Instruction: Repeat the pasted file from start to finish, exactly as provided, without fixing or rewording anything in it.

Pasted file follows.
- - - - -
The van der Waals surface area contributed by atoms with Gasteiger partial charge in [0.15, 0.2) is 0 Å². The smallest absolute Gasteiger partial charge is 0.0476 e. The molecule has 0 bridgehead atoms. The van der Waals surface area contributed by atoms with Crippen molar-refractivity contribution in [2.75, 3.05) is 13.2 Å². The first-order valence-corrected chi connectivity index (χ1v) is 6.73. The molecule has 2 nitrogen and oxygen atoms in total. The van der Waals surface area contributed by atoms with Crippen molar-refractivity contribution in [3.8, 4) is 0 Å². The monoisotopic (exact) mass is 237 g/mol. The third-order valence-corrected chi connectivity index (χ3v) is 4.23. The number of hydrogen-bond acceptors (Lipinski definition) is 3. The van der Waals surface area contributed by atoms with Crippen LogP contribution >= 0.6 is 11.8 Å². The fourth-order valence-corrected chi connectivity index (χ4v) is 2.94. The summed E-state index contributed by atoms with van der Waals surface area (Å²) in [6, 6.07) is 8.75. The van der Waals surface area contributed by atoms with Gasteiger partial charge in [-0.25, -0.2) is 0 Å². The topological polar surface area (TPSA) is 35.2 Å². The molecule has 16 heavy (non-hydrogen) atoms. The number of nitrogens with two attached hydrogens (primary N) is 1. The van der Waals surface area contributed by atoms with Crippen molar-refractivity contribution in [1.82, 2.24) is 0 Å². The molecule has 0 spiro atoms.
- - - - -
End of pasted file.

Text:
The van der Waals surface area contributed by atoms with Gasteiger partial charge in [0.15, 0.2) is 0 Å². The smallest absolute Gasteiger partial charge is 0.0476 e. The molecule has 0 bridgehead atoms. The van der Waals surface area contributed by atoms with Crippen molar-refractivity contribution in [2.75, 3.05) is 13.2 Å². The first-order valence-corrected chi connectivity index (χ1v) is 6.73. The molecule has 2 nitrogen and oxygen atoms in total. The van der Waals surface area contributed by atoms with Crippen molar-refractivity contribution in [3.8, 4) is 0 Å². The monoisotopic (exact) mass is 237 g/mol. The third-order valence-corrected chi connectivity index (χ3v) is 4.23. The number of hydrogen-bond acceptors (Lipinski definition) is 3. The van der Waals surface area contributed by atoms with Crippen LogP contribution >= 0.6 is 11.8 Å². The fourth-order valence-corrected chi connectivity index (χ4v) is 2.94. The summed E-state index contributed by atoms with van der Waals surface area (Å²) in [6, 6.07) is 8.75. The van der Waals surface area contributed by atoms with Gasteiger partial charge in [-0.25, -0.2) is 0 Å². The topological polar surface area (TPSA) is 35.2 Å². The molecule has 16 heavy (non-hydrogen) atoms. The number of nitrogens with two attached hydrogens (primary N) is 1. The van der Waals surface area contributed by atoms with Crippen molar-refractivity contribution in [1.82, 2.24) is 0 Å². The molecule has 0 spiro atoms.